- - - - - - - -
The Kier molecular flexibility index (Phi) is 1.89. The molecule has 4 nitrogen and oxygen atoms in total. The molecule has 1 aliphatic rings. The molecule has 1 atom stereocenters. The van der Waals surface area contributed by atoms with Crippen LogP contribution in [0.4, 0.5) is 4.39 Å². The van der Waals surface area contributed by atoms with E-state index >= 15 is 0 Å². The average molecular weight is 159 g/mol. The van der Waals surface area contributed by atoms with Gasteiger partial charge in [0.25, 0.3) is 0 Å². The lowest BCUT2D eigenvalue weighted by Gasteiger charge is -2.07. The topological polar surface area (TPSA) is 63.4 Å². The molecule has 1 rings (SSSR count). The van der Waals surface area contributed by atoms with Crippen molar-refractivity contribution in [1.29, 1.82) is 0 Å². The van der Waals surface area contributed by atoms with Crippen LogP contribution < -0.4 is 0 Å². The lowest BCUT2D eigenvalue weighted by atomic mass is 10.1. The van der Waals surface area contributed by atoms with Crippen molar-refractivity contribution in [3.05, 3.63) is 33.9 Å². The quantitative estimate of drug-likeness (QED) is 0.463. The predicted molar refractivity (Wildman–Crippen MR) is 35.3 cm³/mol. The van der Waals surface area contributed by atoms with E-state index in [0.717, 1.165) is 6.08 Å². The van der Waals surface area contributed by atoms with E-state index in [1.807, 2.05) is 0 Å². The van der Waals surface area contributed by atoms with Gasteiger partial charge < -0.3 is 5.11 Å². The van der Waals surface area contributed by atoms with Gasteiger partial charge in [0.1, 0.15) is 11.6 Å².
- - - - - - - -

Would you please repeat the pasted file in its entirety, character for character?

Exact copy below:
The Kier molecular flexibility index (Phi) is 1.89. The molecule has 4 nitrogen and oxygen atoms in total. The molecule has 1 aliphatic rings. The molecule has 1 atom stereocenters. The van der Waals surface area contributed by atoms with Crippen LogP contribution in [0.4, 0.5) is 4.39 Å². The van der Waals surface area contributed by atoms with E-state index >= 15 is 0 Å². The average molecular weight is 159 g/mol. The van der Waals surface area contributed by atoms with Gasteiger partial charge in [0.25, 0.3) is 0 Å². The lowest BCUT2D eigenvalue weighted by Gasteiger charge is -2.07. The topological polar surface area (TPSA) is 63.4 Å². The molecule has 1 rings (SSSR count). The van der Waals surface area contributed by atoms with Crippen molar-refractivity contribution in [1.29, 1.82) is 0 Å². The van der Waals surface area contributed by atoms with Crippen LogP contribution < -0.4 is 0 Å². The lowest BCUT2D eigenvalue weighted by atomic mass is 10.1. The van der Waals surface area contributed by atoms with Crippen molar-refractivity contribution in [3.05, 3.63) is 33.9 Å². The quantitative estimate of drug-likeness (QED) is 0.463. The predicted molar refractivity (Wildman–Crippen MR) is 35.3 cm³/mol. The van der Waals surface area contributed by atoms with E-state index in [0.717, 1.165) is 6.08 Å². The van der Waals surface area contributed by atoms with E-state index in [1.807, 2.05) is 0 Å². The van der Waals surface area contributed by atoms with Gasteiger partial charge < -0.3 is 5.11 Å². The van der Waals surface area contributed by atoms with Gasteiger partial charge in [0.1, 0.15) is 11.6 Å².